Isolation Baffle - Sound Proofing
To make my studio more comfortable,
I needed to let air in without letting sound out.
To do this, I built two baffle boxes: one near the floor to let cool air in
and one in the ceiling to let warm air out. The baffles inside the box
force air around sharp turns to decrease the volume of sound waves.
By avoiding parallel surfaces inside the box, I limited the propagation of
standing waves that might actually increase the volume of certain frequencies.
I used 2x8 boards to build the baffles and the frame.
First I cut the baffles.
Each baffle is two inches shorter than the width of the frame to
accomodate two half-inch thick pieces of cellutex soundboard and
one inch for air to flow. I cut five baffles
with 90 degree edges, and four with 75 degree edges
to prevent standing waves between the baffles
(the cellutex covering in the pictures below was added later.)
I traced a hole for the air input on a long piece of 2x8.
Then I traced where each baffle would go.
I drew a line 1/2 inch
around the edges of the baffles and the edge of the board to make sure there would be enough
space for air to travel after the cellutex was added. On the other end,
I left space for the air output hole on the other side.
For the two air holes in the board, I used the plumbing pieces pictured below.
From left to right
they are a floor mount, a screw on cleanout cap and a threaded cleanout.
I measured the length of the board that I had drawn the baffle outline on and
cut three more boards the same length. I put two boards on top of each other
and the other two boards on either side. Then I cut two small pieces for each end.
I placed each baffle piece in the trough, drew a line across them at the height
of the side boards, and cut the baffles to that size.
I screwed the end pieces onto the side pieces. I rested the bottom and
top boards in place so the frame would hold its shape and everything would fit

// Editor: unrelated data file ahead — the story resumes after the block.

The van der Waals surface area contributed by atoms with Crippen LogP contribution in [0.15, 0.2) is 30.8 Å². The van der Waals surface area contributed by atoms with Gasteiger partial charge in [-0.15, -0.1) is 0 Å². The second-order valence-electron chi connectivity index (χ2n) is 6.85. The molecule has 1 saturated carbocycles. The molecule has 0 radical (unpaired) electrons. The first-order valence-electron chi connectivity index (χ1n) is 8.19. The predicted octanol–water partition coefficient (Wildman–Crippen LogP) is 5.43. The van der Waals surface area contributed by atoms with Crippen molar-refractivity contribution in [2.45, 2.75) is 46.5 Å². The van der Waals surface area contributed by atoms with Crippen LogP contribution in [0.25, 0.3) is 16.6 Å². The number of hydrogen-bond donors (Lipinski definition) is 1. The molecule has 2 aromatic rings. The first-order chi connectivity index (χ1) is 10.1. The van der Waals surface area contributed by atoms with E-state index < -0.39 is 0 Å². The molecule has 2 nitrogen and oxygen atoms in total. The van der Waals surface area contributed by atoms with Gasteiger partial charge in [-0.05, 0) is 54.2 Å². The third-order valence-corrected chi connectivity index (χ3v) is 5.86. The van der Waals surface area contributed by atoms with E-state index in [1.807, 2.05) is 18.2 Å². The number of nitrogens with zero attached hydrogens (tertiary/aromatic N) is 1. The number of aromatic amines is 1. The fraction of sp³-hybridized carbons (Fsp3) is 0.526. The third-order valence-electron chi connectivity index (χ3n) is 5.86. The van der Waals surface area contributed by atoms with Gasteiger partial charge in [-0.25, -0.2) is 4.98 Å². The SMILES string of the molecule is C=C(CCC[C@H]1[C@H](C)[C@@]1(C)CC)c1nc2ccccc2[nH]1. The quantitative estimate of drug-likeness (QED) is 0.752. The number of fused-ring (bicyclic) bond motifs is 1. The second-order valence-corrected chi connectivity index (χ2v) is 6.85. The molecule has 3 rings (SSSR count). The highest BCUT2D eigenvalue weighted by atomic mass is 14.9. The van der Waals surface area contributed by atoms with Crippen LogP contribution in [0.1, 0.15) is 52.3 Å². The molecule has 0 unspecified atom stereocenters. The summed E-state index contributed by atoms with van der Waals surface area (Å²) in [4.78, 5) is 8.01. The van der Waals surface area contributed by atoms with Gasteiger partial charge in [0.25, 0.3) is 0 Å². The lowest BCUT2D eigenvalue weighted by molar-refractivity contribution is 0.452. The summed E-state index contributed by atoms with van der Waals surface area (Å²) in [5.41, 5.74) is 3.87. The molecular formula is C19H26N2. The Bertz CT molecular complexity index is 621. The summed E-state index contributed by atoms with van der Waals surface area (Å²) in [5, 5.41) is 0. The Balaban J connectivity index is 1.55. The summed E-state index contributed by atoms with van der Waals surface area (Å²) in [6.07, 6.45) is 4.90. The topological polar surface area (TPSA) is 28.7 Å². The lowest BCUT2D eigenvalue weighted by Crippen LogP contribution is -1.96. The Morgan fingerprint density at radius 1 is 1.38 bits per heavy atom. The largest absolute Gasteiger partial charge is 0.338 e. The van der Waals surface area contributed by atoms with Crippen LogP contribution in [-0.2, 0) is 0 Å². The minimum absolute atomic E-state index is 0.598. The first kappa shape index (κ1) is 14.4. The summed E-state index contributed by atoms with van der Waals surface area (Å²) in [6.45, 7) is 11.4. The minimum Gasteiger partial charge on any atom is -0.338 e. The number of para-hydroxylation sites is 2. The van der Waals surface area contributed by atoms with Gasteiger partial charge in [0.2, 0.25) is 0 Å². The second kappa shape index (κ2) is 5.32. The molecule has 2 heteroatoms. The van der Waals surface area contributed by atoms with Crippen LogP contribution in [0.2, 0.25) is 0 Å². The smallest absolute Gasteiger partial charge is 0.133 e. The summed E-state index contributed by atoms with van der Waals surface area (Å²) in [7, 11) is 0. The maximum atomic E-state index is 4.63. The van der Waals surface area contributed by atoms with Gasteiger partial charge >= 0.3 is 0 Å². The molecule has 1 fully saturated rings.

snugly. Then I removed the top, placed each baffle where I had
traced them earlier, and screwed them to the side boards. I removed the bottom board and
used it to trace a piece of cellutex the same size as the board. I placed the cellutex
back under the baffles with the board beneath it for support. Then I traced
the outline of the baffles on the cellutex.
Next I used a drywall saw to cut out the shape of the baffles on the cellutex.
I cut the air hole circle out of the bottom board and used the hole in the board
to trace the hole on the cellutex.
I turned the baffle box over, placed the cellutex piece over the baffles
and trimmed it to make it fit. Then I traced and cut an
identical piece for the other side bearing in mind that the air hole has to be
on the opposite end.
I put the board
on top of the cellutex and turned the baffle box over again. I screwed the
cellutex to the board with 1 inch dry wall screws. I fit the clean-out pieces
together, put it through the air hole and screwed it down with 1 & 1/2 inch
dry wall screws.
Next I cut the cellutex to go on the baffles.
I measured their length, and their height minus a half-inch to
allow for the cellutex on the top board.
I unscrewed the baffles one at a time and screwed on the cellutex pieces.
Before I screwed the baffles back in, I applied wood glue to the bottom of them
and a liberal bead of a silicone caulk that's normally used for windows and doors.
Once all the baffles were back in place and I had wiped all the excess caulk and
glue from the edges, I cut pieces of cellutex to go around the sides
of the baffle box and screwed them into place.
I put all the pieces together to make sure they fit...
...then I applied glue and caulk before screwing them back together.
The ends went on last.
|The finished product: